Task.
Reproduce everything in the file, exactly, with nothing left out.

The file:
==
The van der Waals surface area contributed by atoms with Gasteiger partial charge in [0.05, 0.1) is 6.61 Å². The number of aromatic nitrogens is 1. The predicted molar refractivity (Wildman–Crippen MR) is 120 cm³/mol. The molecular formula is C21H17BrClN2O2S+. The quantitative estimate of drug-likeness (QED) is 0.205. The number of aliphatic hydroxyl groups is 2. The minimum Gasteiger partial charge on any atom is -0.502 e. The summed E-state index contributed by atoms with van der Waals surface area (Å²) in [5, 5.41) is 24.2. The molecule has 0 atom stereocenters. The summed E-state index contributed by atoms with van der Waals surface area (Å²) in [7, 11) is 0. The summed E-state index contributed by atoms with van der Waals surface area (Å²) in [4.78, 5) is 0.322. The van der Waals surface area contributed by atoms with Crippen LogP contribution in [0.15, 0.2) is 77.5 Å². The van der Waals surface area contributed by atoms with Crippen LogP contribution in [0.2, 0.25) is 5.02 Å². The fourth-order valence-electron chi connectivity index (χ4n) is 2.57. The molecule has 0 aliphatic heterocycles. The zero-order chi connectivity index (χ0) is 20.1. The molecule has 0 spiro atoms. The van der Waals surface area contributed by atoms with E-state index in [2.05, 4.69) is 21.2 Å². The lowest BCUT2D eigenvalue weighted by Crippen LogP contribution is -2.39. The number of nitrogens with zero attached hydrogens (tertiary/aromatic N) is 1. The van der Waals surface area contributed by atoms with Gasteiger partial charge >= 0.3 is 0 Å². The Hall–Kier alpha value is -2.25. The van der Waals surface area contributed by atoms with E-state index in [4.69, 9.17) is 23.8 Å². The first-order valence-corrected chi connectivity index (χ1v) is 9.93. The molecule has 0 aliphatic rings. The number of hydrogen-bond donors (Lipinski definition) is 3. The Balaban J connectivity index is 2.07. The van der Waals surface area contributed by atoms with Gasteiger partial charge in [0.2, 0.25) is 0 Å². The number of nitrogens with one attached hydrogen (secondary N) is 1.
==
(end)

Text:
The van der Waals surface area contributed by atoms with Gasteiger partial charge in [0.05, 0.1) is 6.61 Å². The number of aromatic nitrogens is 1. The predicted molar refractivity (Wildman–Crippen MR) is 120 cm³/mol. The molecular formula is C21H17BrClN2O2S+. The quantitative estimate of drug-likeness (QED) is 0.205. The number of aliphatic hydroxyl groups is 2. The minimum Gasteiger partial charge on any atom is -0.502 e. The summed E-state index contributed by atoms with van der Waals surface area (Å²) in [5, 5.41) is 24.2. The molecule has 0 atom stereocenters. The summed E-state index contributed by atoms with van der Waals surface area (Å²) in [7, 11) is 0. The summed E-state index contributed by atoms with van der Waals surface area (Å²) in [4.78, 5) is 0.322. The van der Waals surface area contributed by atoms with Crippen LogP contribution in [0.15, 0.2) is 77.5 Å². The van der Waals surface area contributed by atoms with Crippen LogP contribution in [0.2, 0.25) is 5.02 Å². The fourth-order valence-electron chi connectivity index (χ4n) is 2.57. The molecule has 0 aliphatic heterocycles. The zero-order chi connectivity index (χ0) is 20.1. The molecule has 0 spiro atoms. The van der Waals surface area contributed by atoms with E-state index in [2.05, 4.69) is 21.2 Å². The lowest BCUT2D eigenvalue weighted by Crippen LogP contribution is -2.39. The number of nitrogens with zero attached hydrogens (tertiary/aromatic N) is 1. The van der Waals surface area contributed by atoms with Gasteiger partial charge >= 0.3 is 0 Å². The Hall–Kier alpha value is -2.25. The van der Waals surface area contributed by atoms with E-state index in [4.69, 9.17) is 23.8 Å². The first-order valence-corrected chi connectivity index (χ1v) is 9.93. The molecule has 0 aliphatic rings. The number of hydrogen-bond donors (Lipinski definition) is 3. The Balaban J connectivity index is 2.07. The van der Waals surface area contributed by atoms with Gasteiger partial charge in [0.2, 0.25) is 0 Å². The number of nitrogens with one attached hydrogen (secondary N) is 1.